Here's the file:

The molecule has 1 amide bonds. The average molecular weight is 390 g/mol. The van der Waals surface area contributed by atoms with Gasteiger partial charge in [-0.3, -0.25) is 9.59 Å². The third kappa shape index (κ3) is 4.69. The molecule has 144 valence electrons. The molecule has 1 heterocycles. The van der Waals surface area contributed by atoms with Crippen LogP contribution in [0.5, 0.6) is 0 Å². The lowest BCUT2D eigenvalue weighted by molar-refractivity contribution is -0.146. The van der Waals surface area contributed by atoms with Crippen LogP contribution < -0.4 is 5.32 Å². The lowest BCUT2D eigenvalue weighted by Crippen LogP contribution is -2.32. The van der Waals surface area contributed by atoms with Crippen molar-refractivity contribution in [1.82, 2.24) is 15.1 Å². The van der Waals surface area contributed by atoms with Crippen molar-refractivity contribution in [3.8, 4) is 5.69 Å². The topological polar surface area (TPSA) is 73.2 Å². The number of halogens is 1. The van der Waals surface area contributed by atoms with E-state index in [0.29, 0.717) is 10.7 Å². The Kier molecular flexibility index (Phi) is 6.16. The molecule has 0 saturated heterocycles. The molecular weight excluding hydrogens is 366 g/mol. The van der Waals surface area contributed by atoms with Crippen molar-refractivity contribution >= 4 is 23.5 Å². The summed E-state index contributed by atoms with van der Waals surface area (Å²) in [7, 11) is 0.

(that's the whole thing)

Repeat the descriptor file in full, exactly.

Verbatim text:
The molecule has 1 amide bonds. The average molecular weight is 390 g/mol. The van der Waals surface area contributed by atoms with Gasteiger partial charge in [-0.3, -0.25) is 9.59 Å². The third kappa shape index (κ3) is 4.69. The molecule has 144 valence electrons. The molecule has 1 heterocycles. The van der Waals surface area contributed by atoms with Crippen LogP contribution in [0.5, 0.6) is 0 Å². The lowest BCUT2D eigenvalue weighted by molar-refractivity contribution is -0.146. The van der Waals surface area contributed by atoms with Crippen LogP contribution < -0.4 is 5.32 Å². The lowest BCUT2D eigenvalue weighted by Crippen LogP contribution is -2.32. The van der Waals surface area contributed by atoms with Crippen molar-refractivity contribution in [1.82, 2.24) is 15.1 Å². The van der Waals surface area contributed by atoms with Crippen molar-refractivity contribution in [3.8, 4) is 5.69 Å². The topological polar surface area (TPSA) is 73.2 Å². The number of halogens is 1. The van der Waals surface area contributed by atoms with E-state index in [0.29, 0.717) is 10.7 Å². The Kier molecular flexibility index (Phi) is 6.16. The molecule has 0 saturated heterocycles. The molecular weight excluding hydrogens is 366 g/mol. The van der Waals surface area contributed by atoms with Crippen molar-refractivity contribution >= 4 is 23.5 Å². The summed E-state index contributed by atoms with van der Waals surface area (Å²) in [7, 11) is 0.